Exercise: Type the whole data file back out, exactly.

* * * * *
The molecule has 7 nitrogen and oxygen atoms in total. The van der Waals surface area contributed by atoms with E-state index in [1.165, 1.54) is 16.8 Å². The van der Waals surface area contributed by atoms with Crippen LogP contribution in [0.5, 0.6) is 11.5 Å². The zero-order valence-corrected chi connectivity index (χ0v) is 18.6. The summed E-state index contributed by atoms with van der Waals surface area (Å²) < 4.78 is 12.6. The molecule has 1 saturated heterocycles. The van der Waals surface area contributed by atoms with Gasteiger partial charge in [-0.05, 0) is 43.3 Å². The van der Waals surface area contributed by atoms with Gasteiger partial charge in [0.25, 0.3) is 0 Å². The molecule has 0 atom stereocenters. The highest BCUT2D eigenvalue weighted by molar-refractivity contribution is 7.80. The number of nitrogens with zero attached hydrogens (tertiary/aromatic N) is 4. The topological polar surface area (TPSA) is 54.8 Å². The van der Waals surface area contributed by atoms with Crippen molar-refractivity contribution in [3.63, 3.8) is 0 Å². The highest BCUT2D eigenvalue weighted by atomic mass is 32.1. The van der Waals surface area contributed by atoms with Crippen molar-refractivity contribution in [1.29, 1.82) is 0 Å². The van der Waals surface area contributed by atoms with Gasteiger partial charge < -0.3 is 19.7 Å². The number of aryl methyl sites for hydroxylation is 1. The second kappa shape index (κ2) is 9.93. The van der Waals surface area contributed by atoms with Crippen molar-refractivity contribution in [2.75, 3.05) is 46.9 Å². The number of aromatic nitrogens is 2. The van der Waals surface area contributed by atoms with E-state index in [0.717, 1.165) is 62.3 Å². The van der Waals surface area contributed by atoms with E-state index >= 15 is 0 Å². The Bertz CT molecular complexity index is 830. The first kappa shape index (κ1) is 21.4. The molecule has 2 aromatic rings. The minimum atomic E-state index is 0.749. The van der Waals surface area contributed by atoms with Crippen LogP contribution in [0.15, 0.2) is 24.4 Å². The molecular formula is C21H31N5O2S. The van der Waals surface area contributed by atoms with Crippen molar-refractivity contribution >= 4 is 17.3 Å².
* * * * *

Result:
The molecule has 7 nitrogen and oxygen atoms in total. The van der Waals surface area contributed by atoms with E-state index in [1.165, 1.54) is 16.8 Å². The van der Waals surface area contributed by atoms with Crippen LogP contribution in [0.5, 0.6) is 11.5 Å². The zero-order valence-corrected chi connectivity index (χ0v) is 18.6. The summed E-state index contributed by atoms with van der Waals surface area (Å²) < 4.78 is 12.6. The molecule has 1 saturated heterocycles. The van der Waals surface area contributed by atoms with Gasteiger partial charge in [-0.05, 0) is 43.3 Å². The van der Waals surface area contributed by atoms with Gasteiger partial charge in [0.25, 0.3) is 0 Å². The molecule has 0 atom stereocenters. The highest BCUT2D eigenvalue weighted by molar-refractivity contribution is 7.80. The number of nitrogens with zero attached hydrogens (tertiary/aromatic N) is 4. The topological polar surface area (TPSA) is 54.8 Å². The van der Waals surface area contributed by atoms with Crippen molar-refractivity contribution in [3.63, 3.8) is 0 Å². The highest BCUT2D eigenvalue weighted by atomic mass is 32.1. The van der Waals surface area contributed by atoms with Crippen molar-refractivity contribution in [1.29, 1.82) is 0 Å². The van der Waals surface area contributed by atoms with Gasteiger partial charge < -0.3 is 19.7 Å². The number of aryl methyl sites for hydroxylation is 1. The second kappa shape index (κ2) is 9.93. The van der Waals surface area contributed by atoms with Crippen molar-refractivity contribution in [2.75, 3.05) is 46.9 Å². The number of aromatic nitrogens is 2. The van der Waals surface area contributed by atoms with E-state index in [0.717, 1.165) is 62.3 Å². The van der Waals surface area contributed by atoms with E-state index >= 15 is 0 Å². The Bertz CT molecular complexity index is 830. The first kappa shape index (κ1) is 21.4. The molecule has 2 aromatic rings. The minimum atomic E-state index is 0.749. The van der Waals surface area contributed by atoms with Crippen LogP contribution in [0.15, 0.2) is 24.4 Å². The molecular formula is C21H31N5O2S. The van der Waals surface area contributed by atoms with Crippen molar-refractivity contribution >= 4 is 17.3 Å².